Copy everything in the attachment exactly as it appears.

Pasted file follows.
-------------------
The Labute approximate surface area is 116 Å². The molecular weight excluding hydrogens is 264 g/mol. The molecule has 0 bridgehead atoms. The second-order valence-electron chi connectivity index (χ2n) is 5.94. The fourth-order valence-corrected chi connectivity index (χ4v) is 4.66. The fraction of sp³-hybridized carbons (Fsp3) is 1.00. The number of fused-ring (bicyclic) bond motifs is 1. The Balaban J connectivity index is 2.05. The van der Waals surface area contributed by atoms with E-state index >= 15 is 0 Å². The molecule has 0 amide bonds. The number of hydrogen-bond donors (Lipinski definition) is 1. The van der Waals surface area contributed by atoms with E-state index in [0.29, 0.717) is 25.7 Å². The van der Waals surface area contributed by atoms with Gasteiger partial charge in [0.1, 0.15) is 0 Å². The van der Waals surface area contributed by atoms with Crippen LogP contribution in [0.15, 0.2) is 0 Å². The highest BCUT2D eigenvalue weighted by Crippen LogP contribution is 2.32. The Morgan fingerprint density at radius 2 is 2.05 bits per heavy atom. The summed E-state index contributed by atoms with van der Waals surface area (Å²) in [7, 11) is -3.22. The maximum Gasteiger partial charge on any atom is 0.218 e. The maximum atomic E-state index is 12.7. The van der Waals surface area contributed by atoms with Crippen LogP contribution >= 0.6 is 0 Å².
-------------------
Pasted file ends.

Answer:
The Labute approximate surface area is 116 Å². The molecular weight excluding hydrogens is 264 g/mol. The molecule has 0 bridgehead atoms. The second-order valence-electron chi connectivity index (χ2n) is 5.94. The fourth-order valence-corrected chi connectivity index (χ4v) is 4.66. The fraction of sp³-hybridized carbons (Fsp3) is 1.00. The number of fused-ring (bicyclic) bond motifs is 1. The Balaban J connectivity index is 2.05. The van der Waals surface area contributed by atoms with E-state index >= 15 is 0 Å². The molecule has 0 amide bonds. The number of hydrogen-bond donors (Lipinski definition) is 1. The van der Waals surface area contributed by atoms with E-state index in [0.29, 0.717) is 25.7 Å². The van der Waals surface area contributed by atoms with Gasteiger partial charge in [0.1, 0.15) is 0 Å². The van der Waals surface area contributed by atoms with Crippen LogP contribution in [0.15, 0.2) is 0 Å². The highest BCUT2D eigenvalue weighted by Crippen LogP contribution is 2.32. The Morgan fingerprint density at radius 2 is 2.05 bits per heavy atom. The summed E-state index contributed by atoms with van der Waals surface area (Å²) in [7, 11) is -3.22. The maximum Gasteiger partial charge on any atom is 0.218 e. The maximum atomic E-state index is 12.7. The van der Waals surface area contributed by atoms with Crippen LogP contribution >= 0.6 is 0 Å².